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Too Much Information

Posted by Rick · February 3rd, 2005 · 1 Comment

The law school I attend — San Joaquin College of Law — has an agriculturally-oriented law review journal. (For those who don’t know, law reviews are essentially scholarly journals containing articles about legal issues.)

Now I have no whit of interest in agriculture. When I was a kid, my mother and I fought constantly over whether I was going to eat my vegetables. And you don’t even want to be around when my wife tries to get me to mow the lawn!

Anyway, to graduate with honors from SJCL, one of the requirements is to write a publishable article for law review.

Getting accepted to law review in the first place is not exactly an easy task. To my knowledge, you have to be in the top 20% of your class. There are other ways to get on, like some kind of “write-on” — sort of like a “test” of your ability to write, I think. I’ve qualified the last three years in a row, but have yet to figure out what could possibly interest me enough to write about for the law review. Disliking the idea of dipping into ag law as much as I used to dislike eating my veggies has been a real hindrance.

So tonight I’m mowing my way through the Internet and LEXIS, looking for something that might give me a way in. And in the course of the night, I ran across this quote from an article already written:

I think that Texas Rural Legal Aid is the problem because they’re supplying these people [migrant workers] with the information and they’re telling them all about the Federal laws and everything….I think it’s just a terrible injustice when our tax money is being used against us [to fund Texas Rural Legal Aid]. But this is what’s happening with Texas Rural Legal Aid. And I don’t think this is the American way. — Jeanne E. Varner, “Picking Produce and Employees: Recent Developments in Farmworker Injustice” (1996) 38 Ariz. L. Rev. 433, 433 (quoting Travis McPherson, Sheriff of Deaf Smith County, Tex. in Howard Gault Co. v. Texas Rural Legal Aid (N.D. Tex. 1985)615 F. Supp. 916, 925.)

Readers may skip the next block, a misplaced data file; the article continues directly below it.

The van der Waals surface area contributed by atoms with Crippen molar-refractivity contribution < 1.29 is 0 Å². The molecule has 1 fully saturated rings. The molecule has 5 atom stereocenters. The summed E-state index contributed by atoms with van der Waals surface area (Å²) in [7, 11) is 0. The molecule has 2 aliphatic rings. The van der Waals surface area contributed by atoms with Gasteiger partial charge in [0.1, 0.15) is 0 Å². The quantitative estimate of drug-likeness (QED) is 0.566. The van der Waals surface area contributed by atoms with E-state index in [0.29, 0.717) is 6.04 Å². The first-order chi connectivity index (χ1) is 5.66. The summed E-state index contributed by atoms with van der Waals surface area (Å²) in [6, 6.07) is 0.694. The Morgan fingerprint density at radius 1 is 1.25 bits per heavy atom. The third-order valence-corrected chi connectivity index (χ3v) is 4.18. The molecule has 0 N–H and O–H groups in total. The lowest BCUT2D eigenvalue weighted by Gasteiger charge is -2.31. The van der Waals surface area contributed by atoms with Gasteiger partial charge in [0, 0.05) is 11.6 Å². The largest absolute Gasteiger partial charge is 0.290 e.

Whew! You gotta love that! ¡Que terrible!

Anyway, I guess the sheriff was right if you take into account what I wrote in There Are To Be Limits the other day. Letting people have the information they need to make informed decisions — whether it’s about their rights, or making critical decisions about things like Social Security Destruction Reform — it’s just not the American way. And it’s not at all ironic that he was a Texas sheriff, is it?

Meanwhile, if anyone out there has any interesting ideas about how to combine agriculture and constitutional law, or agriculture and criminal law, please drop me a line!

Categories: Social Issues


1 response so far ↓

  • 1 Kent // Feb 3, 2005 at 7:01 pm

    Rick, I have one for you that I find personally very interesting since I live very nearby. Eminent domain, small farms and urban expansion all wrapped up in one.

    During highway expansion the Department of Transportation was trying to mitigate the loss of 4.4 acres of wetlands by grabbing 52 acres of small farms near urban centers. Due to timeline constraints, DOT had to abandon the condemnation proceeding as it was obvious that there was significant public resistance and the case would drag on long past when they needed to complete the project. The newspaper article that really brought it to the forefront is here:


    You should be able to pull the initial filings from Pacer, although I know there are many other similar cases that ran full course in other jurisdictions.

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